The Australian sharemarket bolted out of the opening blocks along with other Asian markets and hit a fresh five-year high after Lawrence Summers, the odds-on favourite to become the new US Federal Reserve chairman, withdrew his candidacy.
Mr Summers is considered a monetary policy “hawk” that would likely raise interest rates earlier than current deputy chairman Janet Yellen, the earlier runner for the role.
The Fed post is considered crucial in underpinning global market sentiment, especially as the Fed contemplates scaling back its quantitative easing program this week, and Dr Yellen offers the type of policy continuity favoured by financial markets.
The S&P/ASX index rose 0.7 per cent at its peak, but eased back to close 28.4 points, or 0.54 per cent, at 5248 points on volume well below average as investors stayed on the sidelines ahead of the Fed policy announcement on Wednesday night.
The Australian dollar leapt 0.8¢ to US93.30¢ on the news, while government 10-year yields tumbled 10.4 points to 3.983 per cent after US treasury yields fell 16 points to 2.80 per cent.
“Perceptions that a Summers-led Fed would more quickly exit unconventional policy settings than one led by Yellen has offered support to the US dollar in recent weeks, and these moves are now in the throes of being unwound,” National Australia Bank global head of currency strategy Ray Attrill said.
Sentiment was also buoyed after agreement was reached between the US and Russia on a plan to dismantle Syria’s chemical weapons capability, but US retail sales data missed forecasts on Friday and consumer confidence tumbled, underscoring the delayed impact from the surge in global borrowing costs since May.
The Shanghai composite index was marginally higher at the close of the ASX
Japanese markets were closed for a public holiday.
Gold bounced $US20 to $US1330 an ounce, copper rose 0.6 per cent to $US7080 a tonne and on Friday spot iron ore lost 0.5 per cent to $US134.50 a tonne.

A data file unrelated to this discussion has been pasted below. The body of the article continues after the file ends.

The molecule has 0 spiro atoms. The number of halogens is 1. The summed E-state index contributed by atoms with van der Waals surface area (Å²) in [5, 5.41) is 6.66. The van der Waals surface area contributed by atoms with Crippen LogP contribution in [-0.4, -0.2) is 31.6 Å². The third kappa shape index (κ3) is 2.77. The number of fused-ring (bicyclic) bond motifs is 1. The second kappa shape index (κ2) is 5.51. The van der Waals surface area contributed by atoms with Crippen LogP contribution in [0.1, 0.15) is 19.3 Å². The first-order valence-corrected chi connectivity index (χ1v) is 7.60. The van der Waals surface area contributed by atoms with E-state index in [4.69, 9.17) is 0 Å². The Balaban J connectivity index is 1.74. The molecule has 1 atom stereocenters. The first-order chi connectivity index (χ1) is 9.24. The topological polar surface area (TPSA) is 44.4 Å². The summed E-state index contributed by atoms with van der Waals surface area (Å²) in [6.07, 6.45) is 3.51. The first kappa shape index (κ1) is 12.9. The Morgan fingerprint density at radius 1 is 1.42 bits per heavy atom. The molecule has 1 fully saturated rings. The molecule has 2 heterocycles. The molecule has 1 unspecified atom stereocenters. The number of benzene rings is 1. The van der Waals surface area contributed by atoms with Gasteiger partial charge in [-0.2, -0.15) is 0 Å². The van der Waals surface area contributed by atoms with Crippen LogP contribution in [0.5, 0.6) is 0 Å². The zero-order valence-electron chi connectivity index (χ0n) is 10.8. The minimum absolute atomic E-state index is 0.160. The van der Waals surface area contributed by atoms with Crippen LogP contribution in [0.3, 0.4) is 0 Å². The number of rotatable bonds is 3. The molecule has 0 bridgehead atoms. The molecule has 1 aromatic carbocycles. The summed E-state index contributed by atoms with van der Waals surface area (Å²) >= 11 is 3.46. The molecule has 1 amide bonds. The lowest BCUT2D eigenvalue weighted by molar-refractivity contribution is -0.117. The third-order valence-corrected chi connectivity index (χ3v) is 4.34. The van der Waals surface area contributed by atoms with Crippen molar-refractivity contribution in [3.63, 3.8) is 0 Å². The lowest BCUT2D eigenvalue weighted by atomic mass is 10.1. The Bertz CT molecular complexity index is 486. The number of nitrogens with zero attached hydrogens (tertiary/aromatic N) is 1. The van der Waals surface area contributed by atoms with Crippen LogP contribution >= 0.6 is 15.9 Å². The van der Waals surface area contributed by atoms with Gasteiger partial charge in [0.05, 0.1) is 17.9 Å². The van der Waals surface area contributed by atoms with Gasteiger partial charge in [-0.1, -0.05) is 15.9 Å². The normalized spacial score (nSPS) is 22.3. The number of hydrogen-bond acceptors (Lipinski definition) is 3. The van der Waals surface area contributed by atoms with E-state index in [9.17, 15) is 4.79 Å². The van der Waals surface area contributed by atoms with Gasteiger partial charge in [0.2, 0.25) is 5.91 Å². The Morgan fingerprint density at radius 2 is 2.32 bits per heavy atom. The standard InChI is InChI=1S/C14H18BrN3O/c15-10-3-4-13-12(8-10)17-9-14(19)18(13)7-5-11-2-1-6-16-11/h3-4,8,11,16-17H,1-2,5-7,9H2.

The broader All Ordinaries index was up 27.0 points, or 0.52 per cent, at 5,241.7. On the ASX 24, the September share price index futures contract was 25 points higher at 5,253, with 82,877 contracts traded.
Wall St provided decent leads over the weekend, but RBS Morgans senior private client adviser Bill Chatterton said he thought investors were more confident now that the election had provided a decisive result.
Prime Minister-elect Tony Abbott’s comments about getting to work methodically rather than radically rebuilding things were giving investors and business confidence, he said.
Most sectors posted solid gains.
Newcrest Mining jumped 61 cents, or 5.1 per cent, to $12.63 despite falls in the gold price over recent weeks.
Mining giant BHP Billiton added 7.0 cents to $36.27 and Rio Tinto gained 32 cents to $63.40.
Among the major banks, National Australia Bank was the standout, gaining 57 cents to $34.10, ANZ gained 8.0 cents to $30.35, Commonwealth Bank lifted 23 cents to $74.05 and Westpac was 4.0 cents higher at $32.13.
Westfield Group rose 12 cents, or 1.1 per cent, to $10.96 after the global shopping mall giant sold seven US malls to American private equity company Starwood Capital Group for $US1.64 billion ($A1.76 billion).
National turnover was 1.24 billion securities worth $3.1 billion.